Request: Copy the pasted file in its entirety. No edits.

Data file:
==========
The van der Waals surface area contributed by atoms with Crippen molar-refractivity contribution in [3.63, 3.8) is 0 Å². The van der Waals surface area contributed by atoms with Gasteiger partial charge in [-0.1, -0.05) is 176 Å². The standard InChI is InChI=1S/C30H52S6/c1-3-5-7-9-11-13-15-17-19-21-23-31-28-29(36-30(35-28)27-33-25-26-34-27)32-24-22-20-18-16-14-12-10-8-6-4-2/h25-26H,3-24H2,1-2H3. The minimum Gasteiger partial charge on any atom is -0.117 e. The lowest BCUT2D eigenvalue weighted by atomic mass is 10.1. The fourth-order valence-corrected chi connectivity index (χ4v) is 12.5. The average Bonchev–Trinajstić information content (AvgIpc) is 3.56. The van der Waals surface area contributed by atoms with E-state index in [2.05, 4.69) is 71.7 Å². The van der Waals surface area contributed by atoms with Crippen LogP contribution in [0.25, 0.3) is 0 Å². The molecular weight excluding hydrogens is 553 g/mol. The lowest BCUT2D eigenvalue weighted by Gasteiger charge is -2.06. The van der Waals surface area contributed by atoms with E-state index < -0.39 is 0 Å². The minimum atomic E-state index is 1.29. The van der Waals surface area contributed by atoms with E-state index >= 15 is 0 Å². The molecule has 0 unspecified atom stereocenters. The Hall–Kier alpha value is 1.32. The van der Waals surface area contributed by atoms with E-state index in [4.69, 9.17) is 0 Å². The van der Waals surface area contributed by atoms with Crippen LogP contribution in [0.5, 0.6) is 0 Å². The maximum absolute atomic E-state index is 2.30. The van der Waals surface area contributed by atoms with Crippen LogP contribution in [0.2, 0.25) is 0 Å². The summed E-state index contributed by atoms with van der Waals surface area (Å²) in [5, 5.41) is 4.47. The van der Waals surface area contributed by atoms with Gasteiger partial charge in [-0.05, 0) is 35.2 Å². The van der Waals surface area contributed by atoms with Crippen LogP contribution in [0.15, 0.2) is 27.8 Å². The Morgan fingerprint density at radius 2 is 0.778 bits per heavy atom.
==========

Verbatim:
The van der Waals surface area contributed by atoms with Crippen molar-refractivity contribution in [3.63, 3.8) is 0 Å². The van der Waals surface area contributed by atoms with Gasteiger partial charge in [-0.1, -0.05) is 176 Å². The standard InChI is InChI=1S/C30H52S6/c1-3-5-7-9-11-13-15-17-19-21-23-31-28-29(36-30(35-28)27-33-25-26-34-27)32-24-22-20-18-16-14-12-10-8-6-4-2/h25-26H,3-24H2,1-2H3. The minimum Gasteiger partial charge on any atom is -0.117 e. The lowest BCUT2D eigenvalue weighted by atomic mass is 10.1. The fourth-order valence-corrected chi connectivity index (χ4v) is 12.5. The average Bonchev–Trinajstić information content (AvgIpc) is 3.56. The van der Waals surface area contributed by atoms with E-state index in [2.05, 4.69) is 71.7 Å². The van der Waals surface area contributed by atoms with Crippen LogP contribution in [0.25, 0.3) is 0 Å². The molecular weight excluding hydrogens is 553 g/mol. The lowest BCUT2D eigenvalue weighted by Gasteiger charge is -2.06. The van der Waals surface area contributed by atoms with E-state index < -0.39 is 0 Å². The minimum atomic E-state index is 1.29. The van der Waals surface area contributed by atoms with E-state index >= 15 is 0 Å². The molecule has 0 unspecified atom stereocenters. The Hall–Kier alpha value is 1.32. The van der Waals surface area contributed by atoms with E-state index in [4.69, 9.17) is 0 Å². The van der Waals surface area contributed by atoms with Crippen LogP contribution in [0.5, 0.6) is 0 Å². The maximum absolute atomic E-state index is 2.30. The van der Waals surface area contributed by atoms with Crippen LogP contribution in [0.2, 0.25) is 0 Å². The summed E-state index contributed by atoms with van der Waals surface area (Å²) in [5, 5.41) is 4.47. The van der Waals surface area contributed by atoms with Gasteiger partial charge in [-0.05, 0) is 35.2 Å². The van der Waals surface area contributed by atoms with Crippen LogP contribution in [0.15, 0.2) is 27.8 Å². The Morgan fingerprint density at radius 2 is 0.778 bits per heavy atom.